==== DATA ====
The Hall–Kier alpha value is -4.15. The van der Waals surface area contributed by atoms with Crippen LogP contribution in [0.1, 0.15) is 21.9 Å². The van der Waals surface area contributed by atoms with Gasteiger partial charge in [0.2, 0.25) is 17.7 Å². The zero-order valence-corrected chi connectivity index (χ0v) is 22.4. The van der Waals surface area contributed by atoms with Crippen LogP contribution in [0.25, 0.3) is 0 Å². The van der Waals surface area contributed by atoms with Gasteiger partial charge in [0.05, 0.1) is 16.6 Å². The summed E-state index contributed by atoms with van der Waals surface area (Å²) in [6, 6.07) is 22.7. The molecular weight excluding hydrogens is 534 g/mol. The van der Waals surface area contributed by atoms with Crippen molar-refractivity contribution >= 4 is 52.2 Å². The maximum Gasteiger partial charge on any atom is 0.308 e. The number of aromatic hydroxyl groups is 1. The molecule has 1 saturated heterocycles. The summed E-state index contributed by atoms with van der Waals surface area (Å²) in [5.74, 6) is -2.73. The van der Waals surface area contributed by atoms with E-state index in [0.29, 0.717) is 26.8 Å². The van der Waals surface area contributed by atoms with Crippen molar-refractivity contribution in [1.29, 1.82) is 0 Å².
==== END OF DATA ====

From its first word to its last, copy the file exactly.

The Hall–Kier alpha value is -4.15. The van der Waals surface area contributed by atoms with Crippen LogP contribution in [0.1, 0.15) is 21.9 Å². The van der Waals surface area contributed by atoms with Gasteiger partial charge in [0.2, 0.25) is 17.7 Å². The zero-order valence-corrected chi connectivity index (χ0v) is 22.4. The van der Waals surface area contributed by atoms with Crippen LogP contribution in [0.25, 0.3) is 0 Å². The van der Waals surface area contributed by atoms with Gasteiger partial charge in [0.05, 0.1) is 16.6 Å². The summed E-state index contributed by atoms with van der Waals surface area (Å²) in [6, 6.07) is 22.7. The molecular weight excluding hydrogens is 534 g/mol. The van der Waals surface area contributed by atoms with Crippen molar-refractivity contribution >= 4 is 52.2 Å². The maximum Gasteiger partial charge on any atom is 0.308 e. The number of aromatic hydroxyl groups is 1. The molecule has 1 saturated heterocycles. The summed E-state index contributed by atoms with van der Waals surface area (Å²) in [5.74, 6) is -2.73. The van der Waals surface area contributed by atoms with E-state index in [0.29, 0.717) is 26.8 Å². The van der Waals surface area contributed by atoms with Crippen molar-refractivity contribution in [1.29, 1.82) is 0 Å².